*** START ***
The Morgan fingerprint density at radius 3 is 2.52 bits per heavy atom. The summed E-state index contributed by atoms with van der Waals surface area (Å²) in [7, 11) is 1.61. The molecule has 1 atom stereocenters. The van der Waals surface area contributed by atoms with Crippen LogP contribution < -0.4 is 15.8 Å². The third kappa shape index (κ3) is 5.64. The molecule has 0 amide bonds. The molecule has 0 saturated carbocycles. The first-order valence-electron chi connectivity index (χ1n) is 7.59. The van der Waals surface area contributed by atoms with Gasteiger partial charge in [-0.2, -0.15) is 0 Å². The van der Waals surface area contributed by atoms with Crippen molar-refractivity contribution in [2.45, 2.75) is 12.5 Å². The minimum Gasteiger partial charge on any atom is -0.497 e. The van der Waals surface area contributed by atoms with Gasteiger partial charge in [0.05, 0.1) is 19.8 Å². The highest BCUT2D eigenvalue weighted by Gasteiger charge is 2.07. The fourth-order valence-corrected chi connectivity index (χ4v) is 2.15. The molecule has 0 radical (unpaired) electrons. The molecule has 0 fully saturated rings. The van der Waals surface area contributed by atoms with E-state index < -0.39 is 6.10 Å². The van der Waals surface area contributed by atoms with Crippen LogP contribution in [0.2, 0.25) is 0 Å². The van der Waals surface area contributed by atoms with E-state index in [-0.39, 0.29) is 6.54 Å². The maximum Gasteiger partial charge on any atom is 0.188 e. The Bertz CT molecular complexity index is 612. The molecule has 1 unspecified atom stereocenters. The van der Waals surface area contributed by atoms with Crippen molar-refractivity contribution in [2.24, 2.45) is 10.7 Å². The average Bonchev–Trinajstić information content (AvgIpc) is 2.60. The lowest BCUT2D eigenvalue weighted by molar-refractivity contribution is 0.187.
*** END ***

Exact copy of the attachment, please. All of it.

The Morgan fingerprint density at radius 3 is 2.52 bits per heavy atom. The summed E-state index contributed by atoms with van der Waals surface area (Å²) in [7, 11) is 1.61. The molecule has 1 atom stereocenters. The van der Waals surface area contributed by atoms with Crippen LogP contribution < -0.4 is 15.8 Å². The third kappa shape index (κ3) is 5.64. The molecule has 0 amide bonds. The molecule has 0 saturated carbocycles. The first-order valence-electron chi connectivity index (χ1n) is 7.59. The van der Waals surface area contributed by atoms with Gasteiger partial charge in [-0.2, -0.15) is 0 Å². The van der Waals surface area contributed by atoms with Crippen molar-refractivity contribution in [2.45, 2.75) is 12.5 Å². The minimum Gasteiger partial charge on any atom is -0.497 e. The van der Waals surface area contributed by atoms with Gasteiger partial charge in [0.05, 0.1) is 19.8 Å². The highest BCUT2D eigenvalue weighted by Gasteiger charge is 2.07. The fourth-order valence-corrected chi connectivity index (χ4v) is 2.15. The molecule has 0 radical (unpaired) electrons. The molecule has 0 fully saturated rings. The van der Waals surface area contributed by atoms with E-state index < -0.39 is 6.10 Å². The van der Waals surface area contributed by atoms with Crippen LogP contribution in [0.2, 0.25) is 0 Å². The van der Waals surface area contributed by atoms with E-state index in [-0.39, 0.29) is 6.54 Å². The maximum Gasteiger partial charge on any atom is 0.188 e. The Bertz CT molecular complexity index is 612. The molecule has 1 unspecified atom stereocenters. The van der Waals surface area contributed by atoms with Crippen molar-refractivity contribution in [2.24, 2.45) is 10.7 Å². The average Bonchev–Trinajstić information content (AvgIpc) is 2.60. The lowest BCUT2D eigenvalue weighted by molar-refractivity contribution is 0.187.